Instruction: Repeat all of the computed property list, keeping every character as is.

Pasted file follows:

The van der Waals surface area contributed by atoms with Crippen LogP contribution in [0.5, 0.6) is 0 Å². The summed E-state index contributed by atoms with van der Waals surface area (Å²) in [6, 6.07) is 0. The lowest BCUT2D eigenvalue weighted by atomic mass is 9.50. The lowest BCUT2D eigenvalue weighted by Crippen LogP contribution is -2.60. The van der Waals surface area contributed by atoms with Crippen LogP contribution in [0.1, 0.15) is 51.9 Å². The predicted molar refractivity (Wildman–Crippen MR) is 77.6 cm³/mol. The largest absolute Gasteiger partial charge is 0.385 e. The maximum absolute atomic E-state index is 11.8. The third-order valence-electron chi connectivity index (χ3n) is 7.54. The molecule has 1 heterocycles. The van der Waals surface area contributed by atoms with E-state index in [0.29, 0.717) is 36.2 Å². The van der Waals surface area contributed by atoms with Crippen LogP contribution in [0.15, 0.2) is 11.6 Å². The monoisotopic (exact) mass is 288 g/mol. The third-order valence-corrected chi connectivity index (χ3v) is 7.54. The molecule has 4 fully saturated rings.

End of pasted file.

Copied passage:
The van der Waals surface area contributed by atoms with Crippen LogP contribution in [0.5, 0.6) is 0 Å². The summed E-state index contributed by atoms with van der Waals surface area (Å²) in [6, 6.07) is 0. The lowest BCUT2D eigenvalue weighted by atomic mass is 9.50. The lowest BCUT2D eigenvalue weighted by Crippen LogP contribution is -2.60. The van der Waals surface area contributed by atoms with Crippen LogP contribution in [0.1, 0.15) is 51.9 Å². The predicted molar refractivity (Wildman–Crippen MR) is 77.6 cm³/mol. The largest absolute Gasteiger partial charge is 0.385 e. The maximum absolute atomic E-state index is 11.8. The third-order valence-electron chi connectivity index (χ3n) is 7.54. The molecule has 1 heterocycles. The van der Waals surface area contributed by atoms with E-state index in [0.29, 0.717) is 36.2 Å². The van der Waals surface area contributed by atoms with Crippen LogP contribution in [0.15, 0.2) is 11.6 Å². The monoisotopic (exact) mass is 288 g/mol. The third-order valence-corrected chi connectivity index (χ3v) is 7.54. The molecule has 4 fully saturated rings.